“Part manifesto, part model for a new approach to writing for preschoolers, this volume . . . became a hotly debated bestseller upon its publication. Mitchell argued that the fairy tales then favored by librarians confused young children, who naturally craved stories about their own here-and-now world, skyscraper cities and all. Mitchell staked her claim on years of direct observation of children at the Bank Street School. Librarians retorted that literature was an art, not a science.”38

Bechtel was able to straddle both those worlds by publishing beautifully illustrated fairytale classics as well as realistic stories of the everyday, including Mitchell’s North America: The Land They Live In for the Children who Live There.39

She continued her relationship with Mitchell and the Writers Lab (the incubator where teachers like Margaret Wise Brown honed their craft) throughout her life. There is a lovely invitation held at the Baldwin Library, dated October 11, 1952: “Could I persuade you to talk to the Writers Laboratory informally, more or less gossipy job talk . . . Isn’t there something from your present job experience or your past—that you would like to spill out and discuss with this group of writers for children?”40

There is no better evidence of the intertwining of interests than the 1928 volume of The Horn Book Magazine (began as a newsletter from Mahony’s bookshop) which devoted the majority of the issue celebrating Bechtel and her accomplishments as a publisher, including reproducing pages directly from the Macmillan catalog.41 Mahony was shocked to discover that editors from competing houses “far from viewing the issue as a celebration of community achievement, regarded the issue as little more than unpaid advertising.”42

Trailblazing Women

The 1900s to the early 1920s were heady times for women in the world of children’s literature in the United States. The “usual suspects” included:

  • Anne Carroll Moore (1871–1961). The librarian was appointed to preside over the New York Public Library’s Office of Work with Children in 1906 after ten years as the children’s specialist in the Pratt Institute Demonstration School.⁠
  • Alice M. Jordan (1870–1960). Best remembered as a pioneering children’s librarian, she began work at the Boston Public Library in 1900 and was made custodian of the Children’s Room in 1902.43
  • Bertha Mahony Miller (1882–1969). Bookseller, critic, and founder of one of the first children’s bookstores, Bookshop for Boys and Girls in Boston in 1916 and The Horn Book Magazine,44 which was started as a newsletter for the shop to “blow the horn” for new children’s books recommended for purchase.45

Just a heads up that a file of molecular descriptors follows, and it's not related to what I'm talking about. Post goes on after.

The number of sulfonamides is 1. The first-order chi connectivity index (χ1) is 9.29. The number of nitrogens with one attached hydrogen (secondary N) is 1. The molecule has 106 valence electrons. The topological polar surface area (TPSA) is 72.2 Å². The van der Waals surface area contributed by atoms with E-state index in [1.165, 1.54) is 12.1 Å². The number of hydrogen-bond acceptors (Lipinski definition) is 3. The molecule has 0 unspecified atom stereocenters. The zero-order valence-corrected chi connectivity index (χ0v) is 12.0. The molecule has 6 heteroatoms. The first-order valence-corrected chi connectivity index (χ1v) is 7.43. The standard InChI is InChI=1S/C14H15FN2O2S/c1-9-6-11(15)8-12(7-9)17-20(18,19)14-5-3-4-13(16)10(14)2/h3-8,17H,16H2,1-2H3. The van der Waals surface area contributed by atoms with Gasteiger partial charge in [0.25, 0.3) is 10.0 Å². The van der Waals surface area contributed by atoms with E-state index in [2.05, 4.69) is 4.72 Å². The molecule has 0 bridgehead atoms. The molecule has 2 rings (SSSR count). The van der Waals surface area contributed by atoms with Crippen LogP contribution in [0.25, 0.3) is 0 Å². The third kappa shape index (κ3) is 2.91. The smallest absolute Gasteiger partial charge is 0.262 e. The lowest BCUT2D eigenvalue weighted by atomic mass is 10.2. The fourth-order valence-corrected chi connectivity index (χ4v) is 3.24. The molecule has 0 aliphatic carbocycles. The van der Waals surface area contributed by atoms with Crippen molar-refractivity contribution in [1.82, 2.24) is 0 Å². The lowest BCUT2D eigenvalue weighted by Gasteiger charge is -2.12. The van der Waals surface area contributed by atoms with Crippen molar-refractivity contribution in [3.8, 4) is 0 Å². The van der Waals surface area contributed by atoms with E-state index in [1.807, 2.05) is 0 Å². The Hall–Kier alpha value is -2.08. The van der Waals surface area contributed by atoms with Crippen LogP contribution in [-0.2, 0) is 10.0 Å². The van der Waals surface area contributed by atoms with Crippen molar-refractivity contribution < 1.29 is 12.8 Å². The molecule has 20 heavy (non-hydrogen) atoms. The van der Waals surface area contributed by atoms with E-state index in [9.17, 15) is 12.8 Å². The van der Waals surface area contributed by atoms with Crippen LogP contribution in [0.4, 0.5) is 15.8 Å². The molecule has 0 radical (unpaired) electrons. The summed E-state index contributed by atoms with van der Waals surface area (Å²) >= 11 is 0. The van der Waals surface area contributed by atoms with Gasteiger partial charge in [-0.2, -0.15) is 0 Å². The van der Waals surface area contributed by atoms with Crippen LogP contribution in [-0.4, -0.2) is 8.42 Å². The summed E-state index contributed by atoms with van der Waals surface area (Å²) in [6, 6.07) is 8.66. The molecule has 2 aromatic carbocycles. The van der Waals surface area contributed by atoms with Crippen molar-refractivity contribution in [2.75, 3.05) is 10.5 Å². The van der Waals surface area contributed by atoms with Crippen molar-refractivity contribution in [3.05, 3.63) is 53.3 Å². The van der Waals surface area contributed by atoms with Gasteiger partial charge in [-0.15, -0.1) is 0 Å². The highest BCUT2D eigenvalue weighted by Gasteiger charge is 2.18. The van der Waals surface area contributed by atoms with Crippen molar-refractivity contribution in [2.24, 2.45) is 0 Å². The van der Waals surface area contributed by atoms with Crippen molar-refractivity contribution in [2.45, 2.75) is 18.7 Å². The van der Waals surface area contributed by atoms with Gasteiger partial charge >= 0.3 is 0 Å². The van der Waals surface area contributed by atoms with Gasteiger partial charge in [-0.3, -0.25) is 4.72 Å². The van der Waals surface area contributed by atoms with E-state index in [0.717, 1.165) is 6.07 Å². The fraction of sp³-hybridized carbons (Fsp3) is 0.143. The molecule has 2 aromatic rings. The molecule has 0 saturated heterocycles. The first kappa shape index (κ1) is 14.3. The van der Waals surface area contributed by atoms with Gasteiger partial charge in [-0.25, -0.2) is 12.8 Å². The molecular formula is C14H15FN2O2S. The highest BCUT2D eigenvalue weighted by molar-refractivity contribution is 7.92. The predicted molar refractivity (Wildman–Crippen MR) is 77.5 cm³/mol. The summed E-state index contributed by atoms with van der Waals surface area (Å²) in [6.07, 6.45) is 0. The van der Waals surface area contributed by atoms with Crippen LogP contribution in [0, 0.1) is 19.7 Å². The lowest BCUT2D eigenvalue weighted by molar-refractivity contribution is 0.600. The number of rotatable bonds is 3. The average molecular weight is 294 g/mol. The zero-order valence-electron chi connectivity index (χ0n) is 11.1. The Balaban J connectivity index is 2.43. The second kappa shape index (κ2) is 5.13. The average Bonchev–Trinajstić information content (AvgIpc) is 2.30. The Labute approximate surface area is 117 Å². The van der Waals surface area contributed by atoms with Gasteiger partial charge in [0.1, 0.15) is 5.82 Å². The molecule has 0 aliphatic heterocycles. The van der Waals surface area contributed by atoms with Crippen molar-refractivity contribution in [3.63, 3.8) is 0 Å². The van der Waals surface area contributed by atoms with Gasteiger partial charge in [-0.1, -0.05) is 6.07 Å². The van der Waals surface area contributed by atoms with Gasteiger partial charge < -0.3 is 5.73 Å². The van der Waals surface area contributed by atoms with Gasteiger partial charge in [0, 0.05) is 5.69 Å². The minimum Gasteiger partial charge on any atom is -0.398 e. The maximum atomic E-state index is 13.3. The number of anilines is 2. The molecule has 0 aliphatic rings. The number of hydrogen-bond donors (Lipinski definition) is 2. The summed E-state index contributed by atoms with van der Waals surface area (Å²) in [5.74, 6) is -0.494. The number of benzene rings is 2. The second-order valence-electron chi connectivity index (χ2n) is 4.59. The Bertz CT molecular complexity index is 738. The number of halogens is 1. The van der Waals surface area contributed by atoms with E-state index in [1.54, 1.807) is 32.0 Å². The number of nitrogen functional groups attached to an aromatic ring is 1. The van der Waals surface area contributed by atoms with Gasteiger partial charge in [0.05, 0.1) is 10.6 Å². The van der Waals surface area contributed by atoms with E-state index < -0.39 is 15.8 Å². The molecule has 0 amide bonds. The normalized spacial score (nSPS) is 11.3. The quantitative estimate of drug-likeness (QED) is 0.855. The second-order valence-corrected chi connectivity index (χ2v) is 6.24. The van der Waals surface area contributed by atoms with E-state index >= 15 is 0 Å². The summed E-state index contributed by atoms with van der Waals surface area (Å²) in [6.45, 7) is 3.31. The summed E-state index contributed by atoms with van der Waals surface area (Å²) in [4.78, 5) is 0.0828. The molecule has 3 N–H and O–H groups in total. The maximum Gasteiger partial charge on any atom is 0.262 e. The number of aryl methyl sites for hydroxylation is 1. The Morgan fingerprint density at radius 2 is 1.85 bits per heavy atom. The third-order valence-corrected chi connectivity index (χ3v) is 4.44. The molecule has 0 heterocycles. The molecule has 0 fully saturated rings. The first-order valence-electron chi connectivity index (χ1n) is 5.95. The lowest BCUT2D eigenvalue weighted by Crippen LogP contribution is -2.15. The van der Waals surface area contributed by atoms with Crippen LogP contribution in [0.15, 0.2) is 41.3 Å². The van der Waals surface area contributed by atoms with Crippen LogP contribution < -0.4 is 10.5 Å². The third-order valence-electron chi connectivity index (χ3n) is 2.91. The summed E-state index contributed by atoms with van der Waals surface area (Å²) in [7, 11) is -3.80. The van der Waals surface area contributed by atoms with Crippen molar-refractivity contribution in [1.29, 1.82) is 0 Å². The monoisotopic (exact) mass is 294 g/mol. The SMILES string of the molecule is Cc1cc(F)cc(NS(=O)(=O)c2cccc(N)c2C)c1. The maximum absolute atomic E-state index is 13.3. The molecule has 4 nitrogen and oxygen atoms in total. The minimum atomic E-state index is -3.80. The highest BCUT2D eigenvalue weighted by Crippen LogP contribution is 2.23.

• Lucy Sprague Mitchell (1878–1967). Founder of The Bureau of Educational Experiments (later Bank Street College of Education) in New York City with her colleague Harriet Johnson. Their purpose was to combine expanding psychological awareness with democratic conceptions of education. Mitchell was also the founder of the “Here and Now” school of children’s book publishing.46

The Later Years

In 1933, Bechtel broke her pelvis in a horseback riding accident. She worked from her hospital bed during the long and painful recovery. A year later in January 1934, Macmillan announced her resignation. ⁠

During her convalescent year, her mentor George P. Brett, Sr. had left his position to his son George P. Brett, Jr., who did not support Louise’s vision. One factor was that the Depression caused book sales to drop, especially for beautifully made expensive gift editions. Macmillan was ready for a change.47

In her memoir, she writes with a little bitterness that “When I ‘retired’ in 1934 . . . I bequeathed to Miss Patee a 1934 list almost complete.”48 It was not a secret to her cohorts that she felt pushed out.

Bechtel’s post-Macmillan years were filled with children’s literature work; she was very busy on the lecture circuit as a teacher, as a book reviewer for the New York Herald Tribune, and as associate editor, and later director, of Horn Book.⁠

In 1964 (after years of no contact with the Macmillan children’s department), the newly appointed director of the Macmillan children’s department, Susan Hirschman, (previously of Harper under Ursula Nordstrom) contacted Bechtel. Hirschman, honoring Bechtel as the elder statesman that she was, journeyed up to Westchester once or twice a year, taking tea, talking books, and the upcoming lists.